IMAGINE a single garment that could adapt to changing weather conditions, keeping its wearer cool in the heat of midday but warm when an evening storm blows in.
Researchers said this outdoor and indoor wear could drastically reduce the need for air conditioning (during summer) or heat (during winter).
The American Chemical Society said researchers have made a strong, comfortable fabric that heats and cools skin, with no energy input.
Researchers use freeze-spun silk and chitosan, a material from the hard outer skeleton of shellfish, into colored fibers with porous microstructures. They filled the pores with polyethylene glycol (PEG), a phase-changing polymer that absorbs and releases thermal energy. Then, they coated the threads with polydimethylsiloxane to keep the liquid PEG from leaking out.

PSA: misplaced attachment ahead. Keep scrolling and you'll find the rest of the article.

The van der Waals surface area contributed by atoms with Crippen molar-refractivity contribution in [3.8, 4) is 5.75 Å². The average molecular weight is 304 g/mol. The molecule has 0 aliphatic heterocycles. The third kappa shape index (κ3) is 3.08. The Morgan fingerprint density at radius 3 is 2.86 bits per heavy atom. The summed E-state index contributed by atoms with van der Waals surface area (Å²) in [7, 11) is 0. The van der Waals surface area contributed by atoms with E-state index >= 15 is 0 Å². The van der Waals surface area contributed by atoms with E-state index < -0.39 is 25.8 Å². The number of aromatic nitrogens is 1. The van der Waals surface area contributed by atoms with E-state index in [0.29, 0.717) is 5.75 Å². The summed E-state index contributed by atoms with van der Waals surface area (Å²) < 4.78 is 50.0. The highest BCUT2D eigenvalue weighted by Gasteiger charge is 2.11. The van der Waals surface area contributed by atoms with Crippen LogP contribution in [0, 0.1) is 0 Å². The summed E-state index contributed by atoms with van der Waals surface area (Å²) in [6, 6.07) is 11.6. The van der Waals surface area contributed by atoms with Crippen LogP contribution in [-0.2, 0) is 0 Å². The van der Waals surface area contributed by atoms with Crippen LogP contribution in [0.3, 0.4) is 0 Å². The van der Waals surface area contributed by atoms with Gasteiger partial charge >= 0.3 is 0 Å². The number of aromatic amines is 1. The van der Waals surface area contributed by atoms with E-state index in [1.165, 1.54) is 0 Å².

The resulting fibers were strong, flexible and water-repellent. To test the fibers, the researchers wove them into a patch of fabric that they put into a polyester glove.
When a person wearing the glove placed his hand in a hot chamber (122 F), the solid PEG absorbed heat from the environment, melting into a liquid and cooling the skin under the patch. Then, when the gloved hand moved to a cold (50 F) chamber, the PEG solidified, releasing heat and warming the skin.
The process for making the fabric is compatible with the existing textile industry and could be scaled up for mass production, the researchers say.